Renting a home or apartment means you are borrowing someone else’s space. Another person owns your dwelling, therefore another person must have insurance for this dwelling. At least, this is what most of us assume. While it is true landlords are responsible for things such as land taxes and insurance on the building, they are not responsible for insurance on a renter’s personal belongings. Surprisingly, landlords are also not responsible for a tenant’s guest who may slip on a wet floor and break their arm. By law, the tenant is responsible. Therefore, when renting an apartment, the number of bedrooms and the included amenities are not all that need to be considered. Renter’s insurance should be taken into account in the monthly budget.
Pleasantly inexpensive, renter’s insurance premiums vary from agent to agent, so the amount of insurance needed should be considered carefully and negotiated thoroughly. First, the value of the possessions in the dwelling should be determined. Is there an extensive compact disc collection in the apartment? Maybe there are heirlooms which have monetary worth, or possibly a high end television. Even if there are few items worth monetary value, renter’s insurance will assist a renter with the cost of “bouncing back” after a tragedy with things such as temporary housing and take-out meals. The amount of visitors should be taken into account as well, as the renter is responsible for these individuals. If the apartment will harbor many visitors, the renter needs to consider the possibility of harm to a guest. These items should be taken into consideration when determining the amount of renter’s insurance a dweller will need.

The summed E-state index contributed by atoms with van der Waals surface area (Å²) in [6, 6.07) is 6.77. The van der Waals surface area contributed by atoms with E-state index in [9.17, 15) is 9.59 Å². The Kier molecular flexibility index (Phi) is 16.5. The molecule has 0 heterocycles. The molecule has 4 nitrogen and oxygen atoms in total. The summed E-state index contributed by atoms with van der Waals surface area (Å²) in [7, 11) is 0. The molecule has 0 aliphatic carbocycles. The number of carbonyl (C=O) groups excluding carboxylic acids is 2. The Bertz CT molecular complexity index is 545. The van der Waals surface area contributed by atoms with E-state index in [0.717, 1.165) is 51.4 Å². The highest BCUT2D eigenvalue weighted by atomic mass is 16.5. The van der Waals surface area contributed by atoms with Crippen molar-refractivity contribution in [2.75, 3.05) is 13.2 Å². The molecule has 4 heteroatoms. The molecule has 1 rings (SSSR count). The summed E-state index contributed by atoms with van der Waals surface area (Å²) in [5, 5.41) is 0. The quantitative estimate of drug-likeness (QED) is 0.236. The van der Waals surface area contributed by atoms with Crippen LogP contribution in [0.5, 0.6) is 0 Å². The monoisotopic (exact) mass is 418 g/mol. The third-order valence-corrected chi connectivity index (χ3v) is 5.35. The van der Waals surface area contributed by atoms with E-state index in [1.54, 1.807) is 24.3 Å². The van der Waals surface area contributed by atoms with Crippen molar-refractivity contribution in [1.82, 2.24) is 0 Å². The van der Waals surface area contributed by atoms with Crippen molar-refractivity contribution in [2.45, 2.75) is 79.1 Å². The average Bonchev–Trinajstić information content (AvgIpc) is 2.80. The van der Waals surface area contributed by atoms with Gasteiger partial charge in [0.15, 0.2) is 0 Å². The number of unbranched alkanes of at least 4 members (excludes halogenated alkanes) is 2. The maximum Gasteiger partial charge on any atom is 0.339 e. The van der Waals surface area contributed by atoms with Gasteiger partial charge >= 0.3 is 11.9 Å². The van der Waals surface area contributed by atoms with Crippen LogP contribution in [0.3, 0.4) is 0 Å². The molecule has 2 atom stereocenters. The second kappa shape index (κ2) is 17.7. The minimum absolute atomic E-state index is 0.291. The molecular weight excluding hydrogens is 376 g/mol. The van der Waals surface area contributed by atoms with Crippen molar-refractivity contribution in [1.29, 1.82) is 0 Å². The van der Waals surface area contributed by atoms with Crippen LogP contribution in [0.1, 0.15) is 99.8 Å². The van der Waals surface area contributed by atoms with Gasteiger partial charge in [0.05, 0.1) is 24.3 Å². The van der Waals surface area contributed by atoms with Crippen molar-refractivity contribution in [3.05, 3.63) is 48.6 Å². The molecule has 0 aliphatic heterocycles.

Once the possessions, cost of recovering from tragedy, and guest estimation is taken, the insurance companies should begin receiving phone calls. The aforementioned points should be itemized so the savvy insurance shopper has a ballpark figure with which to bargain. Remember, an insurance policy renews at least once a year, so if needs change, insurance may be altered as well. Also, most insurance companies are happy to assist customers with changes between renewals.
Every renewal, the insurance policy should be reviewed to ensure the granted amount still covers the needs of the insured parties. While a renter does not have to itemize every renewal term, the smart renter pays attention to life changes and carefully assesses the amount of insurance needed compared to the amount of insurance received.
Most renters do not assess their need for insurance, in fact 75% of renters do not own insurance for their dwelling. Owning renter’s insurance is cheap, easy to acquire, often can be combined with other insurance policies, and offers peace of mind for every renter. Knowing the facts behind renter’s insurance, and understanding how to assess the amount of insurance needed, is an asset no renter can afford to overlook.